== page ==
Will Lessons Be Learned?

By | 1/24/2017 Leave a Comment
Donald Trump pointing his finger

So here we are, at the beginning of 2017, with a brand new president in place. That’s a president who has never previously held elected office, never enlisted in the military, and who was chiefly known for the highs and lows of his past big business exploits and as the host of a popular reality TV show.

If a Hollywood scriptwriter had written a movie treatment about a bumptious billionaire who, after deciding to run for the highest seat in the land, breaks every political rule in existence, insults huge swaths of the electorate he’s courting, and in the final stages of the race is exposed in a lewd scandal over his appalling treatment of women, it would surely have been laughed at. By that I mean it would have been considered an uproarious script full of enormous comic potential that could easily be turned into box office gold – especially in an election year.

As it turned out, it was the drapes in the White House that were turned to gold, and the reality-defying storyline ended up doing just that.

There are those in the corridors of power who would consider this mind-boggling turn of events as a mere – if highly peculiar – anomaly, spurred on by the allure of the cult of celebrity. After all, these days everybody’s a big star on their own Twitter profile, and fake news reports and misinformation frequently get more eyeballs on them via Facebook, Twitter, etc., than real stories from the mainstream media.

But that explanation is, of course, a cop out. There are very real, very human reasons why Trump defied all expectations and now resides at 1600 Pennsylvania Avenue. They are the same reasons behind the underestimation of the Leave campaign during Britain’s Brexit referendum, and they are the same reasons we’re seeing a rise in popularity of far-right parties in many countries across mainland Europe.

All of those results are rooted in a disaffection and alienation from the political status quo. Too many people in too many places have been left feeling abandoned or ignored by those whose job it is to govern their lives and livelihoods. Too often, elected officials seem more concerned in furthering their own political careers than actually affecting positive change in the lives of those who entrusted their votes to them. Too often, campaign promises turn out to be carrots on sticks luring the hopeful to the voting booth. Too often, a change in leadership from one major party to another turns out to be about as consequential as changing one’s profile pic on Snapchat.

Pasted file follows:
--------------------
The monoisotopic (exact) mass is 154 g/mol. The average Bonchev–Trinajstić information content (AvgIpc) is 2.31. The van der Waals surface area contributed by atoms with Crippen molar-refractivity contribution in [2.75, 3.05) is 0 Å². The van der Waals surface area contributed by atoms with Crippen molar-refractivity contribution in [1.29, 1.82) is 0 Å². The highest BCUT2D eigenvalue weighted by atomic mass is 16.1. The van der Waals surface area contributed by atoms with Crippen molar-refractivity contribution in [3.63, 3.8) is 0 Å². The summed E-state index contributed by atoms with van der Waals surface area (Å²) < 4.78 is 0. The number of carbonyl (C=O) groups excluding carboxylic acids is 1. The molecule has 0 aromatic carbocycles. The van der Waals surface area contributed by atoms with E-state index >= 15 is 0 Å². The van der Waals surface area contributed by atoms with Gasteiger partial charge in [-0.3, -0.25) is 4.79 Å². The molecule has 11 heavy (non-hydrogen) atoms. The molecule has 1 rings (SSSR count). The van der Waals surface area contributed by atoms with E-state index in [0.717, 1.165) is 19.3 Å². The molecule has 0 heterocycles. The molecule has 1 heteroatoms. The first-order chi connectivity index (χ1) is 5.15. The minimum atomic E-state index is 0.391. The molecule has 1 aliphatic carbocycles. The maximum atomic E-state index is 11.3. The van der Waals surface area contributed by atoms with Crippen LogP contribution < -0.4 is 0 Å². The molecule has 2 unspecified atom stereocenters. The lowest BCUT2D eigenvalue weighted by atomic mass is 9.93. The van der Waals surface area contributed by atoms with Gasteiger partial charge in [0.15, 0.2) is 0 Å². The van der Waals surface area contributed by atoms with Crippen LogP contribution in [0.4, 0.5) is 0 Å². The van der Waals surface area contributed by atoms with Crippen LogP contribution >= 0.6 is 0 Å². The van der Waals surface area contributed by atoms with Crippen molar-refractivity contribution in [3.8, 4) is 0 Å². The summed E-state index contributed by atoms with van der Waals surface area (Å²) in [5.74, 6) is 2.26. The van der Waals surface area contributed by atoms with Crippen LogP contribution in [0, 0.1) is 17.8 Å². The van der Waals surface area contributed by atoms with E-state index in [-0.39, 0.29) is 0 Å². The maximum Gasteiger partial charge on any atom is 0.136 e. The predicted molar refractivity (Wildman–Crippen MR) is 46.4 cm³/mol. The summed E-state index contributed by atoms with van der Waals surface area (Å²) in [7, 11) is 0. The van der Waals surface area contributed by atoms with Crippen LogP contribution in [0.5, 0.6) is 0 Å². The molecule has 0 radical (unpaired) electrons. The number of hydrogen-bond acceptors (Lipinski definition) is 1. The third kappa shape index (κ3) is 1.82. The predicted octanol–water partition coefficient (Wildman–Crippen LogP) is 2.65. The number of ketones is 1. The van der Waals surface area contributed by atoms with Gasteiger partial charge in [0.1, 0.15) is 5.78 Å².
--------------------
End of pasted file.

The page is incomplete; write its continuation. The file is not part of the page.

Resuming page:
The turgid state of politics in Western democracies seems to have now finally reached a tipping point. Those who’ve felt sidelined or left behind are now willing to shake up the system and “drain the swamp,” even if it means cutting off one’s nose to spite one’s face in some instances.

Hillary Clinton felt their wrath during her primary race against the contentious populism of Bernie Sanders. She felt it again, more painfully, in her campaign for the presidency. Brussels felt it from 17,410,742 Britons. And many countries in Europe will be grappling with it in forthcoming national elections this year.

The upshot:

Neither the Democratic National Committee nor the Republican National Committee can afford to dismiss Trump’s election victory as a quirk of circumstance. The days of political dynasties and family entitlement are coming to an end (just ask Jeb!), and until they begin some meaningful soul-searching and serious structural/ideological reorganization, the possibility of what happened in this election cycle happening again remains very, very real.

They’ve now both been taught a hard lesson: that idly presiding over perpetual partisan gridlock, before ambling matter-of-factly over to the Senate dining room for a little grilled Atlantic salmon is a surefire recipe for disaster. Let’s hope they learn from it.

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